Bug Jack Barron, by Norman Spinrad; “The sex and the language belong to his character and his era. They stop the action in its tracks at time, but that’s Jack Barron for you. You may find him tiresome rather than scandalous.”
A three-way from Phillip Jose Farmer:
- Flesh; “[…]he and the publisher intend to be pornography and are consequently pricing at appropriate prices: $1.95 each.”
- Image of the Beast; “But it’s a bad book, and the sex and sadism don’t help it.”
- Feast Unknown; “For this is a sexed up pastiche in which the “real” Tarzan […] feuds with the “real” Doc Savage, assorted baddies, and a powerful clique of bestowers of immortality, the ageless none. […] Feast Unknown is pornography only because Famer intents it to be and because that is what Essex is selling. It could have been a lovely straight parody.”
Washing his hands of the whole sordid set, Miller finds the stamina to move onto seven more books. This is a man who takes his reviewing seriously!
Let the Fire Fall by Kate Wilhelm; “This, for my money, is the best novel Kate Wilhelm has done yet.”
The Zero Stone and Uncharted Stars by Andre Norton; “It isn’t her best […] but it proves that space doesn’t have to be boring.”
The Lion of Comarre and The Fall of Night by Arthur C. Clarke. “The story is only a novelette, but as a bonus you have Clarke’s account of the origins of both stories.” He likes these way better than Alexi Panshin did in Fantasy & Science Fiction.
Spacepaw by Gordon Dickson; “It’s a lively, unpretentious action yarn that makes better reading than his recent None But Man” which handles essentially the same theme in a totally different way.”
For the Flag by Jules Verne; “For the Flag has those [submarines] and just about everything else: aircraft, rockets, a scientist with his den inside a volcanic crater, a super-explosive […] and lots of lots of good Victorian melodrama.”
Decision at Doona by Anne McCaffrey; “[…] it introduces an alien race almost as endearing as the Dragons and it offers a timely parable of coexistence.”
Letters Column, Brass Tacks. You know how some words kind of go in and out of fashion? I wasn’t even aware that the word “leotard’ was one of those words—until this letters column was full of discussions about an article in previous Analog about “space leotards.’ Some death penalty discussions also take place, but the best letter would have to be one that tries to untangle a web of mistaken identity:
I am John R. (Robinson) Pierce, sometimes J. J. Coupling, and once John Roberts. I love all editors […] I love all s-F writers, more or less […] I love all critics […] And, of course, I love all fans.
I am not John J. Pierce; I have not written against the new wave. I have not written critically about individual writers or editors. I am not the founder of the Second Foundation. I am not now either criticizing or praising what John J. Pierce has written.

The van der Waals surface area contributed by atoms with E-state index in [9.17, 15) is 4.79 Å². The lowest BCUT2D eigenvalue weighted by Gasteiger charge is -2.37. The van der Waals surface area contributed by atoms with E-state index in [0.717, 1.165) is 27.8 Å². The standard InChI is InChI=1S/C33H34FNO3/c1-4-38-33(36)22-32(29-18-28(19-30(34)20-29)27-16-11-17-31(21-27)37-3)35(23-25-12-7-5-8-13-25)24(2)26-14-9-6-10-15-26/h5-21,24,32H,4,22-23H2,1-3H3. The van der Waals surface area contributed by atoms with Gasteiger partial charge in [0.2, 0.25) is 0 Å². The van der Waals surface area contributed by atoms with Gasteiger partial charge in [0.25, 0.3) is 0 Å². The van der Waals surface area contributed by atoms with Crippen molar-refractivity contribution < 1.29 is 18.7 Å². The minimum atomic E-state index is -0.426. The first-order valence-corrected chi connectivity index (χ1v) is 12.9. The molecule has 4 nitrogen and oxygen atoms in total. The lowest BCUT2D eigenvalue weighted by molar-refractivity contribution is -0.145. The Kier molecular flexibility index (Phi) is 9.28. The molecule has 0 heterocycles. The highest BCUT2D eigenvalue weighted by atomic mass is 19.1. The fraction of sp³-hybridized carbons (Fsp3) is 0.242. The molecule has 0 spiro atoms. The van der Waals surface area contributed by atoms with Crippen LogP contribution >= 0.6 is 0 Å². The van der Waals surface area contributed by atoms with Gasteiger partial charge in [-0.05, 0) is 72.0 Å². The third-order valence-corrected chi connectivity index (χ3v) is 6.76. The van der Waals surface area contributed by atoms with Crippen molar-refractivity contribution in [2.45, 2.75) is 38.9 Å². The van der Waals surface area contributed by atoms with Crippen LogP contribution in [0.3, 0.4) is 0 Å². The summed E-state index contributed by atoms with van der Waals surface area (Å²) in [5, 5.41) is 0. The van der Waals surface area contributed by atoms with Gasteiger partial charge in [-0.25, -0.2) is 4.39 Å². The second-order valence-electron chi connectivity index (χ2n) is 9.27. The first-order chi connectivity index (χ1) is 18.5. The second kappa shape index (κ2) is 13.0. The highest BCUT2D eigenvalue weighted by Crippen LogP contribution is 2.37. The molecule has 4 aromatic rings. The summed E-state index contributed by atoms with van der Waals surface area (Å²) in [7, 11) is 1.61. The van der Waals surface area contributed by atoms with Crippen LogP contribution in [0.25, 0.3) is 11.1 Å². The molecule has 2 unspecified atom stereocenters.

To sum up: Galaxy is still on top, and I’m afraid that Analog (this issue, at least) falls pretty short, although it does have the most artwork of the magazines I’ve reviewed so far. Environmental/pollution issues are also still being explored in Analog, as it has been in every magazine from November 1969 that I’ve read so far — so clearly that was big in the late 60s. Analog is open in its embracing of the recent moon landing, right out front. But they seem to lose that real-world credit with the whole telepathy and psi thing. Campbell’s worst tendencies seem to be on display and it is sobering and tragic that Mr. Campbell will pass away in six months.
Venture Science Fiction is up next and will finish off 1969!
Adrian Simmons is an editor for Heroic Fantasy Quarterly. His last review for us was the July/August 2017 issue of The Magazine of Fantasy and Science Fiction.
I love the retro-reviews because we get a taste of authors whose work hasn’t stood the test of time, side-by-side with the greats. The main thing I wanted to point out is that one of the authors whose book was reviewed, Kate Wilhelm, passed away within the past day or so. I’m glad it was such a positive review.
It was a real loss to love Kate Wilhelm. She wasn’t just a great author, but she was intimately involved with the field, and was one of our last links to the early history of science fiction.
Colin Kapp was never a “major” writer and is almost completely forgotten today, but he produced one novel that is well worth anyone’s attention, even now – Transfinite Man. It’s strong enough to stand comparison with Alfred bester’s work.
Interesting typo, John!
Indeed, it was a loss — one of our great writers. (And the fact she was never name Grand Master makes me even sadder.)
I enjoyed the review as a whole — I’ve seen that issue before, with the, er, intriguing title “Gottlos”, but I’ve not read it.
Amy, that is one of the best things about reading these old magazines– you get to see the famous writers when they sometimes were not so famous, or not so famous yet.
Kate Wilhelm’s death is very unfortunate, and I’m glad that the review referenced was a positive one.
Thomas Parker- I liked “Gottlos” quite a bit, even though it was Germanic and bleak. If “Transfinite Man” is about cyborgs, I AM THERE.
John, James Gunn is still kicking at the University of Kansas. Also, here is a link to Ms. Wilhelm’s GoH speech from the 1980 WorldCon– https://www.youtube.com/watch?v=4uj9VqZMPkM
Decadal – thank you for adding to my list of words that I have to look up.
Thanks for mentioning the “dark lord” and “orcs” in Dalmas’s serial. I have a special interest in tracking 1965-1969 period references and allusions to Tolkien and writing them up for the ‘zine Beyond Bree. This tidbit was suitable for mentioning in one of my Days of the [Hobbit] Craze columns.
Barsoomia- Decadal is the a 10cent word that you can use every ten years!
Dale Neslon: Glad that I could be of service. Dalmas, in spite of my negative review, went on to sell many books about Nils. Shows what I know!